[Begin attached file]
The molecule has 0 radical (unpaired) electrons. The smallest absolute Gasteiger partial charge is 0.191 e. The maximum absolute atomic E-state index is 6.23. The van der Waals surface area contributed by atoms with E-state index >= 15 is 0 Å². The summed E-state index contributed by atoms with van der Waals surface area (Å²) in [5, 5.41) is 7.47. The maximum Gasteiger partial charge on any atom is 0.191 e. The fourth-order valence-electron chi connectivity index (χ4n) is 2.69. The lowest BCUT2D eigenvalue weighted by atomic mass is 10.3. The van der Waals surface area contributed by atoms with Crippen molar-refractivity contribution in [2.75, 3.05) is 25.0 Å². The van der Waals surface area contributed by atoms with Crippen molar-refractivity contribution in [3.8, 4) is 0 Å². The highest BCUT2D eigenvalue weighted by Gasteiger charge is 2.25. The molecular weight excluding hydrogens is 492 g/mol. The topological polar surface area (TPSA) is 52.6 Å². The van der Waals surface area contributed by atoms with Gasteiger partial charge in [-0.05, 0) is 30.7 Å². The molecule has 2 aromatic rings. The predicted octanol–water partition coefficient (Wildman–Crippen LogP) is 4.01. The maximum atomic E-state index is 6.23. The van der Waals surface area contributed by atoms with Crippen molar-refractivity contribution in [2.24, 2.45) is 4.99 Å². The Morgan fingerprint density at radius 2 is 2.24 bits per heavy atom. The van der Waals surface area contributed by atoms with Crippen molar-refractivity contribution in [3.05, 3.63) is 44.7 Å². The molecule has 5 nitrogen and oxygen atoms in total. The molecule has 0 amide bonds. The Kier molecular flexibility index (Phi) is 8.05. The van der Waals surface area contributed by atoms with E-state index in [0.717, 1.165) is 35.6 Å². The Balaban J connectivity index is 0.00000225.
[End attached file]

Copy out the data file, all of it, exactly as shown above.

The molecule has 0 radical (unpaired) electrons. The smallest absolute Gasteiger partial charge is 0.191 e. The maximum absolute atomic E-state index is 6.23. The van der Waals surface area contributed by atoms with E-state index >= 15 is 0 Å². The summed E-state index contributed by atoms with van der Waals surface area (Å²) in [5, 5.41) is 7.47. The maximum Gasteiger partial charge on any atom is 0.191 e. The fourth-order valence-electron chi connectivity index (χ4n) is 2.69. The lowest BCUT2D eigenvalue weighted by atomic mass is 10.3. The van der Waals surface area contributed by atoms with Crippen molar-refractivity contribution in [2.75, 3.05) is 25.0 Å². The van der Waals surface area contributed by atoms with Crippen molar-refractivity contribution in [3.8, 4) is 0 Å². The highest BCUT2D eigenvalue weighted by Gasteiger charge is 2.25. The molecular weight excluding hydrogens is 492 g/mol. The topological polar surface area (TPSA) is 52.6 Å². The van der Waals surface area contributed by atoms with Gasteiger partial charge in [-0.05, 0) is 30.7 Å². The molecule has 2 aromatic rings. The predicted octanol–water partition coefficient (Wildman–Crippen LogP) is 4.01. The maximum atomic E-state index is 6.23. The van der Waals surface area contributed by atoms with Crippen molar-refractivity contribution in [2.24, 2.45) is 4.99 Å². The Morgan fingerprint density at radius 2 is 2.24 bits per heavy atom. The van der Waals surface area contributed by atoms with Crippen molar-refractivity contribution in [3.05, 3.63) is 44.7 Å². The molecule has 5 nitrogen and oxygen atoms in total. The molecule has 0 amide bonds. The Kier molecular flexibility index (Phi) is 8.05. The van der Waals surface area contributed by atoms with E-state index in [0.717, 1.165) is 35.6 Å². The Balaban J connectivity index is 0.00000225.